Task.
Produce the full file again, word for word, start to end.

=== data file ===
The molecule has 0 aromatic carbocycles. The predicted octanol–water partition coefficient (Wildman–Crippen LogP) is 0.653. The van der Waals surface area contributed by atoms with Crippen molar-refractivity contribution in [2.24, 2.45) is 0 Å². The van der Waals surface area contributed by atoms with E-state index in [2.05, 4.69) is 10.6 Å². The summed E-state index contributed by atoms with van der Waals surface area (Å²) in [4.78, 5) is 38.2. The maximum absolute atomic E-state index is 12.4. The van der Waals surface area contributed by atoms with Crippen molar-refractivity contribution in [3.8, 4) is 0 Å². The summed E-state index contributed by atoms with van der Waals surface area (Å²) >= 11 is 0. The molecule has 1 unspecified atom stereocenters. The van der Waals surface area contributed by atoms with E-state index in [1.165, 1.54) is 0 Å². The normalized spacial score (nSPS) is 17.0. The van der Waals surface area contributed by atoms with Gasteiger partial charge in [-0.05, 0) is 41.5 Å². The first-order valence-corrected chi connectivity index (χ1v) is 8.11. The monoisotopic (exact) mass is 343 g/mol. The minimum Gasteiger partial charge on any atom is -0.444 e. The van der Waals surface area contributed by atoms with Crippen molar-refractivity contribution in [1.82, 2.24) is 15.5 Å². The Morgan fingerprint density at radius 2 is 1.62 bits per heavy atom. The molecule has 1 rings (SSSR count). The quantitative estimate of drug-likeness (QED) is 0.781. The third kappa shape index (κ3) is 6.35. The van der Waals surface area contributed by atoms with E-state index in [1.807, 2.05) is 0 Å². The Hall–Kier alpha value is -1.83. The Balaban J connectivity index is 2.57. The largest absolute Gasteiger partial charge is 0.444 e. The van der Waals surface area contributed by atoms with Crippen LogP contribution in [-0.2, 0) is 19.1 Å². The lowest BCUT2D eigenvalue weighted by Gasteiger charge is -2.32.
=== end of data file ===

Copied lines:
The molecule has 0 aromatic carbocycles. The predicted octanol–water partition coefficient (Wildman–Crippen LogP) is 0.653. The van der Waals surface area contributed by atoms with Crippen molar-refractivity contribution in [2.24, 2.45) is 0 Å². The van der Waals surface area contributed by atoms with E-state index in [2.05, 4.69) is 10.6 Å². The summed E-state index contributed by atoms with van der Waals surface area (Å²) in [4.78, 5) is 38.2. The maximum absolute atomic E-state index is 12.4. The van der Waals surface area contributed by atoms with Crippen molar-refractivity contribution in [3.8, 4) is 0 Å². The summed E-state index contributed by atoms with van der Waals surface area (Å²) >= 11 is 0. The molecule has 1 unspecified atom stereocenters. The van der Waals surface area contributed by atoms with E-state index in [1.165, 1.54) is 0 Å². The normalized spacial score (nSPS) is 17.0. The van der Waals surface area contributed by atoms with Gasteiger partial charge in [-0.05, 0) is 41.5 Å². The first-order valence-corrected chi connectivity index (χ1v) is 8.11. The monoisotopic (exact) mass is 343 g/mol. The minimum Gasteiger partial charge on any atom is -0.444 e. The van der Waals surface area contributed by atoms with Crippen molar-refractivity contribution in [1.82, 2.24) is 15.5 Å². The Morgan fingerprint density at radius 2 is 1.62 bits per heavy atom. The molecule has 1 rings (SSSR count). The quantitative estimate of drug-likeness (QED) is 0.781. The third kappa shape index (κ3) is 6.35. The van der Waals surface area contributed by atoms with E-state index in [1.807, 2.05) is 0 Å². The Hall–Kier alpha value is -1.83. The Balaban J connectivity index is 2.57. The largest absolute Gasteiger partial charge is 0.444 e. The van der Waals surface area contributed by atoms with Crippen LogP contribution in [-0.2, 0) is 19.1 Å². The lowest BCUT2D eigenvalue weighted by Gasteiger charge is -2.32.